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The idiom to teach someone the ropes means to teach someone how to do something, especially a job. E.g.

"Jack has been here for years – he’ll show you the ropes."

Trying to convey the meaning in French I encountered ficelles du métier.

Jack est ici depuis des années - il va te montrer les ficelles du métier.

Can one use colloquially the idiom les ficelles du métier? What other ways exist to convey the same meaning (in both formal and informal setting)?

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Apprendre les ficelles du métier is a common suggestion to translate to teach the ropes. The similarity between these metaphors likely helps. Both expressions refer to the demonstration of actual practice and not theoretical teaching.

There might be a slight nuance between them though.

To teach someone the ropes was originally telling an apprentice sailor which ropes was to be used to properly operate a sailboat.

On the other hand, the ficelles rather refer to tricks used to ease/simplify a job, like the hidden (invisible) strings a magician uses to hold something up in the air.

Unlike the cordages, knowing how to use these "strings" can be but is not necessarily a best practice. That depends on what ficelles are being taught...

Ficelles can also be found in these expressions:

Tirer sur les ficelles: remotely handle things/people like a puppeteer.

La ficelle était trop grosse: the trick was too visible so it was discovered.

Se débrouiller avec des bouts de ficelle: getting by without sufficient means.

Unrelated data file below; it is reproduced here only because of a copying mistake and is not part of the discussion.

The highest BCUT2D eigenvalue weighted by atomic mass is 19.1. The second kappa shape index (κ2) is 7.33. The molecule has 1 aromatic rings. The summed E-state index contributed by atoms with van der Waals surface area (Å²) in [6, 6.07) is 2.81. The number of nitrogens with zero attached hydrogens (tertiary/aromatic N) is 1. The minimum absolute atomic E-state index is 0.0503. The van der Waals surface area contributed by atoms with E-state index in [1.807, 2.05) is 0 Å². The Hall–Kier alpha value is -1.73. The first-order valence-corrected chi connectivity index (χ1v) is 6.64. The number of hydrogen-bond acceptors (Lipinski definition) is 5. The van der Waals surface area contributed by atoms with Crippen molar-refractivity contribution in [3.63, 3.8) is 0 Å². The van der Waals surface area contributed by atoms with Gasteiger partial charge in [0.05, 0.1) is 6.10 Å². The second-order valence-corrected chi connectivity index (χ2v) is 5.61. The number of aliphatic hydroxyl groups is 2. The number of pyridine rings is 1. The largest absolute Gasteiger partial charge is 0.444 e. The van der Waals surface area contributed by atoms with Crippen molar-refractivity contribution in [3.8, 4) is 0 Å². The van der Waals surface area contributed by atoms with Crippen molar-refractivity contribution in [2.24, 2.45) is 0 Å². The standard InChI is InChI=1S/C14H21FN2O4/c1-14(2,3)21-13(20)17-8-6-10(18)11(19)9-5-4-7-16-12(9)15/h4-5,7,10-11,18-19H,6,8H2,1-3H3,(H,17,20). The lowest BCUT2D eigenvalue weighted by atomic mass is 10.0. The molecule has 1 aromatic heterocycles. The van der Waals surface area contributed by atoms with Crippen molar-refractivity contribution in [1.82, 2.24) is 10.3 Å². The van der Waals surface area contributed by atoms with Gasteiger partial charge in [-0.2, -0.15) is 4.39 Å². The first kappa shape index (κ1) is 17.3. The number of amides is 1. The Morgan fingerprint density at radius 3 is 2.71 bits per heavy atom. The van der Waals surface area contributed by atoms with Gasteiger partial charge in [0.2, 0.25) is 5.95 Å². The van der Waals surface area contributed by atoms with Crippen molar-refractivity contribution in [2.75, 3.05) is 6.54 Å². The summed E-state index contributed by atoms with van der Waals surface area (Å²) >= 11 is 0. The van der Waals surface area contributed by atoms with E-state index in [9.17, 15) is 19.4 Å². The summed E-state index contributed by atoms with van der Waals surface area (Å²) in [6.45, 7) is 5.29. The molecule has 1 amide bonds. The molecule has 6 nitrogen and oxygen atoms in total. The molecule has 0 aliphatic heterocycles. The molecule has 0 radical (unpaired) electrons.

Trop tirer sur la ficelle: Ask for too much.

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    Thinking about it, one could even argue that the origin is different for the French version and actually refers to the same thing as "tirer les ficelles", in the puppet setting, meaning that the similarity between ropes and ficelles would be a coincidence. This is pure speculation of course. – Reyedy Jul 3 at 7:29
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    @Reyedy I definitely think these ficelles are the same ones. That's what I'm refer to as hidden strings. – jlliagre Jul 3 at 8:18
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    @Reyedy I mean apprendre les ficelles and tirer les ficelles refer to the same metaphor. Ficelles (strings) are not cordages (ropes). – jlliagre Jul 3 at 8:21
  • @Reyedy — Que cela se fasse sans arrêt avec les écoutes et drisses des trois-mâts ou avec de la ficelle à rôti, l’art du matelotage est nécessaire et se transmet aux mousses comme aux apprentis. – Personne Jul 5 at 18:19

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